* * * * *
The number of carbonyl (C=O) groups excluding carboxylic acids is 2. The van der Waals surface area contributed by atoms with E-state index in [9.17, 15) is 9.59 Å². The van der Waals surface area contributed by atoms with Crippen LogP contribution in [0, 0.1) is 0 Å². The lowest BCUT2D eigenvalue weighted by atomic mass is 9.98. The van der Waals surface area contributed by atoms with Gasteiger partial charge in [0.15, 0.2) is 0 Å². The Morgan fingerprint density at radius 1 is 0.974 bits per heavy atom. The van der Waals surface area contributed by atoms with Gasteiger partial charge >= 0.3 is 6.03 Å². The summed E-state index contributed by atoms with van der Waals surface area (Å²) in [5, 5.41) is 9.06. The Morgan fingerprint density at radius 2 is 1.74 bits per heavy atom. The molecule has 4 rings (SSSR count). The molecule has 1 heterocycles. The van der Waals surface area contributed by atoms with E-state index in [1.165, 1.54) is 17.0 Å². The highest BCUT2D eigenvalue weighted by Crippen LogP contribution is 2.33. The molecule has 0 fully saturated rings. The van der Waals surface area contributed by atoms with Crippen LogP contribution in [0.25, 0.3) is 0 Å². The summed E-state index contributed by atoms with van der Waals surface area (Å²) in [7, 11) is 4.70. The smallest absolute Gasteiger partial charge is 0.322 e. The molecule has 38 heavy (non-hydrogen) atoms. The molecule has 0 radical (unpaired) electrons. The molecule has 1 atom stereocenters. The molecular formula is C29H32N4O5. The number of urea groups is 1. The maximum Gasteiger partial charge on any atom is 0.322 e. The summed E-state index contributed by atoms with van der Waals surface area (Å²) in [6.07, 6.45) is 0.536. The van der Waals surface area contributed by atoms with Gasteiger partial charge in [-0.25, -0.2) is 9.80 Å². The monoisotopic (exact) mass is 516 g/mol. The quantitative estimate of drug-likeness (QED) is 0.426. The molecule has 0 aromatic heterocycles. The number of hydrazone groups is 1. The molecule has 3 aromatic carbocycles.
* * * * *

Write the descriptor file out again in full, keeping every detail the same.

The number of carbonyl (C=O) groups excluding carboxylic acids is 2. The van der Waals surface area contributed by atoms with E-state index in [9.17, 15) is 9.59 Å². The van der Waals surface area contributed by atoms with Crippen LogP contribution in [0, 0.1) is 0 Å². The lowest BCUT2D eigenvalue weighted by atomic mass is 9.98. The van der Waals surface area contributed by atoms with Gasteiger partial charge in [0.15, 0.2) is 0 Å². The Morgan fingerprint density at radius 1 is 0.974 bits per heavy atom. The van der Waals surface area contributed by atoms with Gasteiger partial charge >= 0.3 is 6.03 Å². The summed E-state index contributed by atoms with van der Waals surface area (Å²) in [5, 5.41) is 9.06. The Morgan fingerprint density at radius 2 is 1.74 bits per heavy atom. The molecule has 4 rings (SSSR count). The molecule has 1 heterocycles. The van der Waals surface area contributed by atoms with E-state index in [1.165, 1.54) is 17.0 Å². The highest BCUT2D eigenvalue weighted by Crippen LogP contribution is 2.33. The molecule has 0 fully saturated rings. The van der Waals surface area contributed by atoms with Crippen LogP contribution in [0.25, 0.3) is 0 Å². The summed E-state index contributed by atoms with van der Waals surface area (Å²) in [7, 11) is 4.70. The smallest absolute Gasteiger partial charge is 0.322 e. The molecule has 38 heavy (non-hydrogen) atoms. The molecule has 0 radical (unpaired) electrons. The molecule has 1 atom stereocenters. The molecular formula is C29H32N4O5. The number of urea groups is 1. The maximum Gasteiger partial charge on any atom is 0.322 e. The summed E-state index contributed by atoms with van der Waals surface area (Å²) in [6.07, 6.45) is 0.536. The van der Waals surface area contributed by atoms with Gasteiger partial charge in [-0.25, -0.2) is 9.80 Å². The monoisotopic (exact) mass is 516 g/mol. The quantitative estimate of drug-likeness (QED) is 0.426. The molecule has 0 aromatic heterocycles. The number of hydrazone groups is 1. The molecule has 3 aromatic carbocycles.